You may be dreaming of a crisp white sofa, but if concerns about maintenance—and, you know, keeping your white sofa actually white—have you second-guessing, here's what you need to know. From dealing with stubborn stains to having a white sofa and pets (yes, you can have both!) these tips have you covered.
How to Handle Spills and Stains
The most important thing to remember when dealing with stains on your white sofa is the same thing you already know about all stains: the faster you handle it, the better. The longer a stain sits on the material, the harder it's going to be for you to get it out. Hunker suggests two options for removing stains from a white sofa: a water-based cleaning method, and a dry-cleaning solvent method.
For the water-based option, if the stain is wet, blot (don't wipe or scrub!) the stain with paper towels using gentle pressure until the stain stops lifting from the fabric. If it's dry, vacuum the spill. From there, use a dish soap and cool water solution with a clean white cloth to dab the stain until it's no longer visible. Hunker also suggests using bleach for stubborn stains, but be sure to check that any stain removal method you use is appropriate for your sofa's fabric. You can always check with a professional if you're unsure of how to clean a particular material or stain.
Regular use, along with light from the sun (if your sofa is near windows) can cause your sofa to become discolored over time, so it's important to regularly rotate cushions. You can also pull down the shades when you're not in the room, if your couch is often in the line of direct sunlight—that will minimize discoloration as well. Fiber Seal also suggests limiting the chemicals you put on your sofa, as they can cause the color to change as well.
Slip Covers 101
Repeat after me: slip covers are your friend. Even if you don't want to have a slipcover on your sofa all the time (you chose the one you bought because you loved the way it looked sans-slip cover, after all), having a slip-cover for your white sofa is still important. Break it out when you're doing anything that might get particularly messy—you know, like your next party, when the potential for red wine spills goes up exponentially. If you really don't want to use a slip cover, consider making your white sofa a no food and drink zone.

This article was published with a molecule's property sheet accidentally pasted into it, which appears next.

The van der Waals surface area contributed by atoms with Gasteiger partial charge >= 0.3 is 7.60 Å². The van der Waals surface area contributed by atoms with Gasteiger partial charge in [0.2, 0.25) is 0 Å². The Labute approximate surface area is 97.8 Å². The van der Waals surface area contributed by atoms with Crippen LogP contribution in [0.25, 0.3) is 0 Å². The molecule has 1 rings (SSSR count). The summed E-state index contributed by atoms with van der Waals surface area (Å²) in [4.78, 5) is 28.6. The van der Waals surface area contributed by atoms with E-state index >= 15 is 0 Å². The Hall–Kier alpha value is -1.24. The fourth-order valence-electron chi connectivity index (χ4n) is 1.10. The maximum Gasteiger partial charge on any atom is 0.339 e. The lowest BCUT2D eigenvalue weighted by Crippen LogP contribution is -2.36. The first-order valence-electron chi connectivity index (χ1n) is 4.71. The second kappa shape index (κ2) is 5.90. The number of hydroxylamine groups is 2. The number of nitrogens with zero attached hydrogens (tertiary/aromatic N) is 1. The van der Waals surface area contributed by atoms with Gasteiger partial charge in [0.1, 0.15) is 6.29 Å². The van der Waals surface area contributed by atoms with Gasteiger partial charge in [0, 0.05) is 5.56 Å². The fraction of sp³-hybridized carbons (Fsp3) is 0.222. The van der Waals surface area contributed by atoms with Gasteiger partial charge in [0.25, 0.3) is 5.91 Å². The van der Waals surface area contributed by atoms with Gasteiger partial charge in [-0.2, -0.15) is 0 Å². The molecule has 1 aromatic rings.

Regular Cleaning is Key
The thing about having a white sofa is, you can't skimp on cleanings. For fabric sofas, you should vacuum your couch weekly—and not just the seat, either. Be sure to get the cushions and the frame as you're vacuuming, too. If your sofa is leather, you should be sure to wipe it down (again, frame, cushions, everything!) at least a few times a month. Dirt and dust can build up quickly, and on a white sofa—no matter the material—it'll definitely show. Alongside regular vacuuming and wipe-downs, you should schedule professional deep-cleanings from time to time as well to maintain your couch for even longer.
What About Your Pets?
The major thing to keep in mind when you have pets and you're shopping for a new sofa? The fabric—well, aside from the aforementioned regular cleanings, of course. You want a fabric that's resistant to pet damage and easy to clean, especially if you're going with a white sofa. According to The Spruce, the most pet-friendly fabrics are real and faux leather, microfiber, canvas, denim, and outdoor fabrics which are treated to repel odors and moisture. That stunning linen sofa might be calling your name, but if your pup just loves to hang out with you on the couch, you might want to go with another material.
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